“That’s not your job,” I finally said to her.
“Whose job is it then?” she replied without breaking rhythm.
“I’ve seen someone out here before, from the gas station,” was my attempt at an answer. She just smiled and kept working. I had pulled my car into an empty spot about twenty minutes ago. How long had she been here?
“It’s not just their responsibility,” she said. Her response caused me to forget any attempt at a well crafted come back. “It’s mine too. And yours.”
“But they get paid to do it.”
My response was so weak I’m surprised it traveled from my mouth to her ears.
She laughed to herself.
“Is money the only motivation to take responsibility?”
Nobody said anything. A few cars drove by. I felt like roadkill the way people looked at us. It was clear she was not going to let me avoid the question so I repeated fragments of some rubbish I had heard before.
“No...yes...I mean, for some things it has to be.”
“Like what kind of things?”
In an attempt to add validity to my response, I answered without hesitation.
“What about custodians? There is no way people would refill toilet paper and clean up children’s vomit if they were not rewarded with money.”
“Hmm…” she said.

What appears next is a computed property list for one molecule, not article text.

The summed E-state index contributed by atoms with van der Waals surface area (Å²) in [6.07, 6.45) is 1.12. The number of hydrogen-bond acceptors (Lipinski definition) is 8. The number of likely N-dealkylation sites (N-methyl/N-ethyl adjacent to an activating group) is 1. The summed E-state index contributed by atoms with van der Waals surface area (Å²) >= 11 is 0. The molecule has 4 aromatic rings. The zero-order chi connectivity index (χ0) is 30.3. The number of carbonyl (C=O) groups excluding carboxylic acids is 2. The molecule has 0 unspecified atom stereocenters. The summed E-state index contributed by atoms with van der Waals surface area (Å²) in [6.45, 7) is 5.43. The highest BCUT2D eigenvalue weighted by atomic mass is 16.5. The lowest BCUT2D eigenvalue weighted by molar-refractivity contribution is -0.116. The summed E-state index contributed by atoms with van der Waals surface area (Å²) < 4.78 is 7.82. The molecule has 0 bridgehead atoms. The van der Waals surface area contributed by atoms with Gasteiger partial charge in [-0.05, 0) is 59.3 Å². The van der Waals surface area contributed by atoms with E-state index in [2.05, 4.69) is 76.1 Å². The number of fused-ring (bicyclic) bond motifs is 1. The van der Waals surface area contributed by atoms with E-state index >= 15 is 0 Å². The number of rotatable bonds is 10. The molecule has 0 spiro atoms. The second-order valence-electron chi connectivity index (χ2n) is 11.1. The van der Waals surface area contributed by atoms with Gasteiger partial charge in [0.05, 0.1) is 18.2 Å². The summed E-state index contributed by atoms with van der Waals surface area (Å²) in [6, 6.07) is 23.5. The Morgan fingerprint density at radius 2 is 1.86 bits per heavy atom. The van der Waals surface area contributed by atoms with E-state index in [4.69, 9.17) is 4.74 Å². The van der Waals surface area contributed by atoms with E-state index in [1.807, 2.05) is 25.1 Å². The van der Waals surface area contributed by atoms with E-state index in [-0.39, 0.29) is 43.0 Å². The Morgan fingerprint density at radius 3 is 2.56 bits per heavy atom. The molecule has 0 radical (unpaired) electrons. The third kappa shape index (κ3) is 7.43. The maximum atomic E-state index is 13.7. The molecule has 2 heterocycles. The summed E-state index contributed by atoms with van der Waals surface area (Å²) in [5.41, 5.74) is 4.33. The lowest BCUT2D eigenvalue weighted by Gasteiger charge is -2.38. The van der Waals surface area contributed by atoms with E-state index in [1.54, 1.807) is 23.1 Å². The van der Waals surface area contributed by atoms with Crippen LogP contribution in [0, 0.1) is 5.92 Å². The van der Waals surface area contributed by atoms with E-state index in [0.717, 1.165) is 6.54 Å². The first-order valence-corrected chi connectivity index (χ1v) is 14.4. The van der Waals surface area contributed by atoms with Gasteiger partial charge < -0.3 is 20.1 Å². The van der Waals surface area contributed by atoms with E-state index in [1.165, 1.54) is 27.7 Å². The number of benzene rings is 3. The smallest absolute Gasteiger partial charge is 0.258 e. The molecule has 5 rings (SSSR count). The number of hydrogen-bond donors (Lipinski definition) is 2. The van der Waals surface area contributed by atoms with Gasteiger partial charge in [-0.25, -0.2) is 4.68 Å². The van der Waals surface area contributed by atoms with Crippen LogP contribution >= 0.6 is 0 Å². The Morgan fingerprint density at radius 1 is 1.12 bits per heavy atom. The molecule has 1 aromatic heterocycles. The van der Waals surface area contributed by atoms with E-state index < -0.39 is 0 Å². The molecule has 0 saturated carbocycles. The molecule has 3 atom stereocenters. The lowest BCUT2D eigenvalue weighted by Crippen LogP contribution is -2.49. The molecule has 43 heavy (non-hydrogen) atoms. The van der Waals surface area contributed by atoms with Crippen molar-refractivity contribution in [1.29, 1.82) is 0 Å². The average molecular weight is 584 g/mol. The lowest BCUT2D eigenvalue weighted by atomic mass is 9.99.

I thought I had got her. In the battle of explaining human motivation I reigned supreme. I did not even know why I was still there. My shirt was sweat stuck to my back and I had not eaten anything since breakfast.
“I knew a man who understood the importance of educating children, but he never received his own degree."
"Okay," I replied.
"So he made sure the school was clean and the children were safe. He only wanted to see the children succeed. Do you think he took that position because of how well it paid?”
I didn’t have any words, so I shook my embarrassed head.
“Of course not,” she continued with a certain conviction in her voice. “We all have different responsibilities, of course. But we all have some responsibilities that are the same.”
The debate was over. I could not disagree with her. There is no arguing motives. There is no falsifying emotions. And her actions were obvious.
After a few minutes of silent reflection I walked back to my car. Just before pulling away, I stopped to look at her one last time. She did not look up. Her aged hands repeated the same action over and over. She reached down, picked up a piece of trash, and put it inside a plastic bag.
Photo by Nick Jeffway on Unsplash